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Loose Change: Statistically speaking


The following is purely fictional and meant for entertainment purposes only. By entertainment, we mean we hope you laugh while reading this, while framing this, or while burning this. Any similarities between this and actual events is strictly coincidental and frankly, dumb luck. Remember to remind your lawyer about the made-up part, OK?

I've always held the belief that hockey, by nature, is not nearly as violent a sport as people would think. Just because they look like gladiators, with all that armor and those weapons, doesn't necessarily mean they are gladiators.

Hockey, to tell the truth, is a very placid and controlled sport, much more docile than, say, that cocky blowhard baseball.

In fact, I have irrefutable statistical data to prove my point.

You likely heard of ex-major leaguer Jose Offerman's little minor league tirade recently when he went el loco after being hit pitch in the calf by a pitch (sidebar: Is there something in Dominican culture that honors the calf in a the same way Hindu culture honors the cow?).

Anyway, after his close brush with death, Jose decided to bring his bat to the mound to mete out justice as he saw fit (Jose says the bat was “crazy and out of control” and he did his best to stop the mayhem but you know what they say about an Ash).

When the dust cleared, 350 people were dead and...wait, wrong page…the catcher may have sustained a concussion (or maybe he just prefers to call everyone “Dorothy”) and the pitcher may have broken a finger on his non-throwing hand (he's still deciding). The point I'm indelibly trying to make here, is that violence (bat-swinging) is actually more prominent in baseball than violence (stick-swinging) is in hockey.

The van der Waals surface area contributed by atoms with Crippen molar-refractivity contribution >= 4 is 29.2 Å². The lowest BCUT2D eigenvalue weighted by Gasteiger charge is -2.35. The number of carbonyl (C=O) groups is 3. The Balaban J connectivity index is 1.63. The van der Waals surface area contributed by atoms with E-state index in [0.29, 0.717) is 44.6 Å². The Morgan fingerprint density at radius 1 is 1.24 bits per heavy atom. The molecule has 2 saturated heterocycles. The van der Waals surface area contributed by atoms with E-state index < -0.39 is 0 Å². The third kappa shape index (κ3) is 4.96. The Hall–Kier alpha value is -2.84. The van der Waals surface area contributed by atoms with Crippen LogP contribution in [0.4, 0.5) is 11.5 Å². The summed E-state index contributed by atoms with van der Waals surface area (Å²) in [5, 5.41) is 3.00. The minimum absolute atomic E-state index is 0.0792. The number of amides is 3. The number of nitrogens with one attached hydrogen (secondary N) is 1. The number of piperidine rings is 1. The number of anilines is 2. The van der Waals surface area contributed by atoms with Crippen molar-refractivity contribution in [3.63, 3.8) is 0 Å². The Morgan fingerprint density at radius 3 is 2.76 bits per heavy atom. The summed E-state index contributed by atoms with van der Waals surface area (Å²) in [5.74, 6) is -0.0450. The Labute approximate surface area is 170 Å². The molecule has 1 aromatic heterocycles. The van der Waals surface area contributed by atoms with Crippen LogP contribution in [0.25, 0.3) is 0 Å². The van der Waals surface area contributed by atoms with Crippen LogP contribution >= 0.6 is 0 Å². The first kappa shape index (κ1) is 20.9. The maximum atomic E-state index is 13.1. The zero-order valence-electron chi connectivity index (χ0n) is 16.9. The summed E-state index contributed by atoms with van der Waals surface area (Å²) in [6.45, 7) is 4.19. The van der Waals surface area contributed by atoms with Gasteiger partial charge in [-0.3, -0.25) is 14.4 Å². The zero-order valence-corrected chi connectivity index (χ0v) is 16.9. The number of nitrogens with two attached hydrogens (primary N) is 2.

First off, you'll argue, the Offerman Piñata Party happened in minor league baseball meaning the comparison to professional hockey is like comparing apples to oranges, right? Well Offerman was at one point a major leaguer and he did acquire that sweet, cerebrally-threatening swing while playing in the big leagues. Plus apples and oranges are both fruit and what's so awful about comparing fruit. So, shut up.

A rough inventory of my limited memory recalls around, on average, three to four weapon-swinging incidents per year in the relative sports (interestingly there was one report of a bat-swinging in hockey last year but that was in Detroit and the assailant thought he was flailing an octopus). So, let's call that – the occurrences – X, or Herbert.

Roster sizes in both sports are roughly the same. Let's call that Y. No, JaneÂ…I like Jane better.

Major league baseball plays something like 6000 games per season, so let's call that Escobar. Hockey plays something 2500. That will be referred to as P.

Gary Bettman is short, but kind of cute so he can be Delta. Bud Selig has a bad haircut so let's call him “?”.

So the formula goes Herbert over Jane divided by “?” plus P over Delta minus Jane II with a hint of Escobar (carry the one), which of course leaves us with the ratio of 10 over 12, which, at first, appears to be a non-sensical arbitrary number. Not so.

At any one time during a regulation baseball game there are 10 players on the baseball field. At any one time during a regulation hockey game there are 12 players on ice (I know, not counting penalties – again, shut up). Of the 10 baseball players only one is wielding a (unconcealed) weapon. On a hockey rink all 12 players have weapons. , (and I feel like Perry Mason…) the occurrences of violence is roughly the same in both sports (…OK maybe more like that guy from Jag) even though there are far more weapons available on the ice than on the field.

Which proves, irrevocablyÂ…

(big finish here)

Hockey players are generally benign.

Baseball is a deathsport.

I'm not a mathematician.

Charlie Teljeur, creator of THN's hockeysockpuppettheatre, brings you Loose Change every Tuesday and Friday only on thehockeynews.com.

Want to talk to Charlie about love, life, or Loose Change? Email him at charlieteljeur@hotmail.com

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